Is Kettle Corn Healthy?

  • Author: Sue Dorrens
  • Published: November 9, 2022
  • Time to read: 5 min.

Craving something salty and sweet while wondering…is kettle corn healthy?

These delicious little tender kernels are a satisfying snack for many people. While kettle corn does have more sugar than regular popcorn, there are still a lot of benefits to the snack.

What Are the Benefits of Kettle Corn?

There are benefits of kettle corn, especially when compared to other (more unhealthy) snacks or regular buttered popcorn. It can make for a healthy snack choice, even if you want to watch your sugar intake.

Kettle corn may even be healthier than regular popcorn, depending on what health factors you’re gravitating towards. If you’re watching the fat content or cholesterol, kettle corn is much better because it doesn’t contain so much fat and sodium.

You can dig deeper into that with our kettle corn vs. popcorn comparison.

Keep in mind moderation is key. These benefits negate themselves when over-consumed. A healthy snack is a moderate snack, especially with something such as kettle corn that contains sugar.

Nutritional Content of Kettle Corn

Kettle corn might have a good amount of sugar, but the base ingredient (popcorn) is relatively healthy at its core. Popcorn contains fiber, essential for good gut health, polyphenols, B vitamins, and manganese.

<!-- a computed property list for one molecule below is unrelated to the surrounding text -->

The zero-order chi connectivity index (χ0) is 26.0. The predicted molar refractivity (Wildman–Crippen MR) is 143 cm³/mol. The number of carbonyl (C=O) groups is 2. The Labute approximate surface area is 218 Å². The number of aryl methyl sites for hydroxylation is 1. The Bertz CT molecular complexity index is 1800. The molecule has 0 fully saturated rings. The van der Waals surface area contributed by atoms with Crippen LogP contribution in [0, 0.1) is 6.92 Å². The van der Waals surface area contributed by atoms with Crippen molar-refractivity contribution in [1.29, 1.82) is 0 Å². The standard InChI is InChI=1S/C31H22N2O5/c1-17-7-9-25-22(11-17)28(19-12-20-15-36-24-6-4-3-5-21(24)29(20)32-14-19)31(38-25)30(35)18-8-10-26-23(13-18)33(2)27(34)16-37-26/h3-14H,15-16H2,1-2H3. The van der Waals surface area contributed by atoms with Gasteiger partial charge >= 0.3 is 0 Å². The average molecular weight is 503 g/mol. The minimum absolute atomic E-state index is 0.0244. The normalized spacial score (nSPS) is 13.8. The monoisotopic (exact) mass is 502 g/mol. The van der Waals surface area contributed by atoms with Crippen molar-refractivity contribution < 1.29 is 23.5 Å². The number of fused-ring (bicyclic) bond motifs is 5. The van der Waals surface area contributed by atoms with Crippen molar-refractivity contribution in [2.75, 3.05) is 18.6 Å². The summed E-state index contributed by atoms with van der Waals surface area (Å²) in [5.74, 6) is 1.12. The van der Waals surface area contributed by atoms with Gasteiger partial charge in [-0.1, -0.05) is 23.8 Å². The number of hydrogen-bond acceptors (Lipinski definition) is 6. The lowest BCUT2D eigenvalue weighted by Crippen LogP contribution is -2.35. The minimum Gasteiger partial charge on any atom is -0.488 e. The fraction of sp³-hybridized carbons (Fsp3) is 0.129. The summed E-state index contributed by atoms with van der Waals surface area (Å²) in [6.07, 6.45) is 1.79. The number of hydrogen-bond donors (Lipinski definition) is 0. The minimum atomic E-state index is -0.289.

Kettle Corn – Serving size 1 cup (18g)
Calories98
Fat5.8g
Cholesterol0mg
Sodium0.4mg
Potassium24mg
Carbohydrates11g
Protein1g
Nutritional value Kettle Corn

Popcorn is a low-calorie snack so it can be a healthy part of most diets. Even with kettle corn’s added sugar, it still has better nutrition and fewer additives than other packaged snacks on store shelves.

Filling Snack (Thanks, Fiber!)

Kettle corn makes a great snack thanks to its fiber content. Just a regular-sized serving could keep you full for a while, unlike other snacks that don’t bridge the gap nicely between meals. This is beneficial if you’re trying to restrict calories or avoid over-eating.

Sweet Tooth Satisfaction

Kettle corn is an excellent way to satisfy your sweet tooth without getting too much sugar (like an entire tray of Oreos or a bag of donuts). It contains sugar and tastes sweet, so it has that effect without a whole sugar surge and crash. This is much better for your health than snacking on dessert foods.

Is There a Lot of Sugar in Kettle Corn?

making kettle corn
Making kettle corn

Generally, yes, there is a lot of sugar in kettle corn.

That said, it depends on whether you’re reaching for microwave popcorn, purchasing from a popcorn specialty store, or making it yourself at home. There are other factors to consider even then, such as the type of sugar used.

Purchasing from a specialty popcorn store will yield the most sugar-laden kettle corn, as those flavors are typically created to be over-the-top. They’re meant to be a treat more than a snack.

Microwave kettle corn would sit right in the middle, with a good amount of sugar and other additives. Be careful here, as many sugars are simply labeled differently. Don’t just check the ingredients list; look at the nutrition label for the total sugar content.

And if you’re making kettle corn at home?

You can control the amount – and type – of sugar added, which makes a big difference. This is the best option if you want the flavor of kettle corn without maxing out your daily sugar allowance and steering your snack into unhealthy territory.